Officials in Latin America linked to Panama Papers

Various Latin American officials are among the world figures mentioned in the "Panama Papers" trove of leaked tax documents from Mossack Fonseca.
Various Latin American officials are among the world figures mentioned in the "Panama Papers" trove of leaked tax documents from Mossack Fonseca. PHOTO: AFP

SAO PAULO (AFP) - Various Latin American officials are among the world figures mentioned in the "Panama Papers" trove of leaked tax documents detailing suspect international financial dealings, reporters who analysed the material found.

The documents from the Panama-based law firm Mossack Fonseca, which helped set up the offshore companies, were obtained from an anonymous source by German daily Sueddeutsche Zeitung and shared with media worldwide by the International Consortium of Investigative Journalists (ICIJ).

At least 57 people already linked to Brazil's huge Petrobras corruption scandal opened offshore companies through Mossack Fonseca, local media reported.

The O Estado de Sao Paulo reported late Sunday that many of those companies were unknown in the anti-corruption "Operation Car Wash" surrounding Petrobras launched in 2014.

Topping the list is a company that reportedly belongs to Eduardo Cunha, the speaker of the lower house of Brazil's legislature and the man heading efforts to impeach President Dilma Rousseff.

While Cunha's name does not directly appear on the list, the Brazilian members of ICIJ looking at the leaked documents - UOL, O Estado de Sao Paulo and Rede TV - say that one of the companies is directly linked to Cunha.

 
 
 

In a statement, Cunha vehemently denied the allegation, and challenged anyone to show his links to any offshore company.

Separately, prosecutors last year charged Cunha with taking millions of dollars in bribes and hiding the money in Switzerland.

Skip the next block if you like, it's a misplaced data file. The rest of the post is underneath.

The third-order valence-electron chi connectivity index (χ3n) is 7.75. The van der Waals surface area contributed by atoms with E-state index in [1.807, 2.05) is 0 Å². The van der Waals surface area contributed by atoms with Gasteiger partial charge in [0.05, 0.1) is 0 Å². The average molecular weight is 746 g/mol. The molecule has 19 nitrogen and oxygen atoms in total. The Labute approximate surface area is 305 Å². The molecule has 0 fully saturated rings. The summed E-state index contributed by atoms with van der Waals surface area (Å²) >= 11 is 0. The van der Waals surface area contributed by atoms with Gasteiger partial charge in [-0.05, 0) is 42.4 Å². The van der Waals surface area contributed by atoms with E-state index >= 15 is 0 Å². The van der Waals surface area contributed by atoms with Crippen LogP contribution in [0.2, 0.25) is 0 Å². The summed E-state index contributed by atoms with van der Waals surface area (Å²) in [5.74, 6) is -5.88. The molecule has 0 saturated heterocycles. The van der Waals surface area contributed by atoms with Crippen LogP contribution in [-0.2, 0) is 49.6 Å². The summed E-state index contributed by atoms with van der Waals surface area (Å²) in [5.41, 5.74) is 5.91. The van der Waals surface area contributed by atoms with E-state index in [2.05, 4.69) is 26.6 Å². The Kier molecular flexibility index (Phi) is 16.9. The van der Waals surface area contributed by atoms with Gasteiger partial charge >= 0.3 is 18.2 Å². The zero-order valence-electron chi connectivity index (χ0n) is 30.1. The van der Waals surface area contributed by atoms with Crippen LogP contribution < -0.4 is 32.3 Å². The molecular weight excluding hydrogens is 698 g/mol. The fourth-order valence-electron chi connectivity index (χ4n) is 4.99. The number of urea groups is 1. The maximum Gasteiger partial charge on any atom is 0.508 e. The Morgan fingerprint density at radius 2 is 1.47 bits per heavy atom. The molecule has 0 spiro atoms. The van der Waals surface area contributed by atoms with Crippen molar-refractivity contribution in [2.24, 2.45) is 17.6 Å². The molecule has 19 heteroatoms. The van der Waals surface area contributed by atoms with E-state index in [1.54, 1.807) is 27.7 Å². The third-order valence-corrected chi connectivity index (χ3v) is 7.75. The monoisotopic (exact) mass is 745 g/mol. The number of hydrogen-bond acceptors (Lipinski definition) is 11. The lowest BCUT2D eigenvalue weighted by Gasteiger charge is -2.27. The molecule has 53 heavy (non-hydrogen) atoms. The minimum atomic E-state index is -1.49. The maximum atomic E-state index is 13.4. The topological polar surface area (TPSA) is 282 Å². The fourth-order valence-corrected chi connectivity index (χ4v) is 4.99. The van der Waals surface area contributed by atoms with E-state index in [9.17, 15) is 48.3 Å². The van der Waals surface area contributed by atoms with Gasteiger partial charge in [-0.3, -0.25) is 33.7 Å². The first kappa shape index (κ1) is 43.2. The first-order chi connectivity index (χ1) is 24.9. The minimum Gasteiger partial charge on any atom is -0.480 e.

Other Brazilians linked to the "Panama Papers" include a former cabinet minister and a former legislator.

Unknown offshore companies belonging to firms linked to the Petrobras scandal have also surfaced. They include construction firm Odebrecht, whose former head, Marcelo Odebrecht, was sentenced in March to nearly 20 years in prison on corruption charges.

President Mauricio Macri, his father, and brother Mariano were on the board of directors of an offshore company registered in the Bahamas since 1998, the daily La Nacion reported. The company was in operation until 2009, two years into Macri's tenure as Buenos Aires mayor.

In a statement, the government said that Macri was never a stakeholder in the company, even though he was "circumstantially" its CEO.

Aside from football megastar Lionel Messi, other prominent Argentines linked to the "Panama Papers" include a former private secretary to the late ex-president Nestor Kirchner (2003-2007) and a senior aide to Macri when the president was Buenos Aires mayor.

Juan Armando Hinojosa Cantu, one of Mexico's richest tycoons and head of the Higa business group hid at least $100 million in offshore companies that stretch to New Zealand, according to the website Aristegui Noticias.

The money was moved via companies created by Mossack Fonseca using the name of Hinojosa's mother and mother in law, the website said.

In late 2014 Aristegui Noticias reported that one of Hinojosa's companies provided a lavish mansion for the wife of President Enrique Pena Nieto. After the news broke the first lady said she repaid the builder with earnings from her days as a telenovela star.

When the government exonerated Pena Nieto for a possible conflict of interest in the case in 2015, Hinojosa transferred millions of dollars to offshore companies in New Zealand, Aristegui Noticias said.

Other Mexicans linked to the "Panama Papers" include an oil company contractor, politicians, a popular actress, and people linked to drug cartels, the magazine Proceso reported.

Two major supporters of Keiko Fujimori - who is leading the polls in Peru's upcoming presidential election - have undeclared interests in offshore companies set up by Mossack Fonseca, according to the news website Ojo Publico.

Others linked with offshore companies set up by the Panamanian firm include Peru's leading timber company as well as three renown local chefs, Ojo Publico said.